Flashcards in Infection Session 1 Deck (48):
Why do antifungals have a high level of toxicity?
Fungi are eukaryotic cells (so are human cells) so it has hard to target fungus and not host cells
How are some individuals naturally immune to viruses?
Lack receptors for specific proteins/glycoproteins present on viral surface
What must the nucleic acid of a virus be supplemented by to form virions.
Host cell genes
Is the protein coat of all viruses similar?
No, varying degrees of complexity
What does the Baltimore classification system use to categorise viruses?
Nucleic acid structure and method of replication
Mycoplasma, Chlamydiae, Rickettsiae are all obligate intracellular parasites. What does this mean?
Need a cellular host to survive
Give an example of a ssDNA non-enveloped virus.
Give an example of a dsDNA non-enveloped virus.
Give an example of a dsDNA enveloped virus.
Give an example of ssRNA +ve strand non-enveloped virus.
Give an example of ssRNA +ve strand enveloped virus.
Give an example of a disease caused by a ssRNA -ve strand enveloped virus.
Give and example of a dsRNA non-enveloped virus.
What are bacteriophages?
Viruses that transmit DNA to a bacteria
How do bacteriophages cause disease?
Transmitted DNA codes for the production of toxins
How can bacteriophages contribute to antibiotic resistance?
Transmit DNA which contains resistance genes
Which part of the bacterial structure forms the basis for immunisations?
What can bacteria release to aid pathogenesis?
Enzymes to increase invasiveness
Chemicals to gain nutrition from surrounding e.g. Iron
Which virulence factor do pili affect?
Adherence to host cells
How can obligate anaerobes survive in oxygen?
Form spores which coat the bacteria and protect it from oxygen
Why can't the same conditions used to kill vegetative bacteria be used for sterilisation?
Need much higher temperature and pressure to destroy spores
What system is used to name bacteria, fungi and parasites?
Give two examples of G+ve cocci.
Coagulase -ve staphylococcus
Alpha- and beta-haemolytic streptococci
Give two examples of G-ve cocci.
Give two examples of G+ve bacilli.
Give two examples of G-ve bacilli.
What is the causative agent in thrush?
Which organism causes an AIDS defining meningitis?
What type of mould are ringworm and athlete's foot?
What are single-celled parasites called?
Give two examples of protozoa.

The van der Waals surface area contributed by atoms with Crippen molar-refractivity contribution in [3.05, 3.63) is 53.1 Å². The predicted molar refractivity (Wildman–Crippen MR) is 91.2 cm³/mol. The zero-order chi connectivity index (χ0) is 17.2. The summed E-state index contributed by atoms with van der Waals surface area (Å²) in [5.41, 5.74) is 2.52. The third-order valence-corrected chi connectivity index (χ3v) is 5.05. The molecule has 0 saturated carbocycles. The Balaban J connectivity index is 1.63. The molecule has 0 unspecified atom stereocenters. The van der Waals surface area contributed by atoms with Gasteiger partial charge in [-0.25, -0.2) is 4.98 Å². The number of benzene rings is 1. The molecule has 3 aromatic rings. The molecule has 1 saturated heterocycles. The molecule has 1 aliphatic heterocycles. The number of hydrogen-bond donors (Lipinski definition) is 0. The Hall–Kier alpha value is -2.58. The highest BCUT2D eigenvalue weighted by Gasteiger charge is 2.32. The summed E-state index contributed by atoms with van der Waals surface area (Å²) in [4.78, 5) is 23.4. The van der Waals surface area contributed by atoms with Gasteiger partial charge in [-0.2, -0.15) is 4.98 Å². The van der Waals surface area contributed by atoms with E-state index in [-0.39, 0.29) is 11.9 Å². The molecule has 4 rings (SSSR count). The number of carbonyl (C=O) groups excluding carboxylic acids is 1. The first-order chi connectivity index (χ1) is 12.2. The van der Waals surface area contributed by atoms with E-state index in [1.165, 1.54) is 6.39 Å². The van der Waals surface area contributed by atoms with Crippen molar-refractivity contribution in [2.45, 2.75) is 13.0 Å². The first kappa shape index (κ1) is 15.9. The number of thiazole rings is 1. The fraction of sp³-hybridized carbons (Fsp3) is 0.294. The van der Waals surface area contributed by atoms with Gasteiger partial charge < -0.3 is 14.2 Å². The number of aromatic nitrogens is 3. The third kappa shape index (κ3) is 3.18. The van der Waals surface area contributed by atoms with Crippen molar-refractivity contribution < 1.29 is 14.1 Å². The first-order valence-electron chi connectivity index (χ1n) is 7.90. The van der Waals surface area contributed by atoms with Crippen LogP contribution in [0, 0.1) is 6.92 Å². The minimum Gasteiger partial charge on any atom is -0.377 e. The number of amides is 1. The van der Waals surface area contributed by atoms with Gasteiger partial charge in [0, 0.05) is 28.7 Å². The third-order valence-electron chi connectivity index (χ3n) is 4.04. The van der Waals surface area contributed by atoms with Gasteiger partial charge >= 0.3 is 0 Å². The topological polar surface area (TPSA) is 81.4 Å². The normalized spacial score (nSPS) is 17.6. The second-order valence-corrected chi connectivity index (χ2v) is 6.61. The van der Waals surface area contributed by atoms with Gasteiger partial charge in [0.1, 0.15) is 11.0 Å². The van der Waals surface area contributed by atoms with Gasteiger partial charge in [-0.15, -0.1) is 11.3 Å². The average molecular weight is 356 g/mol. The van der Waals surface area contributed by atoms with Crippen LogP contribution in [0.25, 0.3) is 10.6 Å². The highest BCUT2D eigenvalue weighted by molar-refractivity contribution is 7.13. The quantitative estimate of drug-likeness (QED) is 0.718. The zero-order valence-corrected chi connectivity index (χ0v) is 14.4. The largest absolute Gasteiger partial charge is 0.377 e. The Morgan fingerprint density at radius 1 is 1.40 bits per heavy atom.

What category of pathogen do roundworms, tapeworms and flukes belong to?
Give an example of a fluke which can cause malignancy.
What S/S are associated with tapeworm infection?
None - usually asymptomatic but can cause neurological disease
What is the difference between yeasts and mould?
Yeasts are single celled fungi
Moulds are multicellular fungi
What is an infection?
Invasion of a host's tissues by microorganisms and disease
What are microbiota?
Microorganisms carried on skin and mucosal surfaces which are normally harmless or even beneficial
What are the three methods of horizontal transmission?
Why dint droplets spread as far as aerosols?
They are heavier
What are the stages that allow microorganisms to cause disease?
Exposure --> adherence --> invasion --> multiplication --> dissemination
Why is targeting the host immune response in treatment of infection potentially more effective than killing the pathogen itself?
Host immune response is usually more destructive
What are exotoxins?
Molecules released by a pathogen which can damage the surroundings to promote survival of the pathogen
What are endotoxins?
Parts of the bacterial cell wall which are released when the bacteria dies
What is the difference in supportive and specific investigations when identifying an infection?
Supportive identify to what extent a pt is unwell
Specific identify the causative agent
What supportive investigations can be performed in suspected infection?
What is MC&S in specific investigations of infection?
Microscopy, Culture and antibiotic Susceptibility
Which specific investigations in infection can utilise dead pathogens e.g. in heart valve removal?
Antigen and nucleic acid detection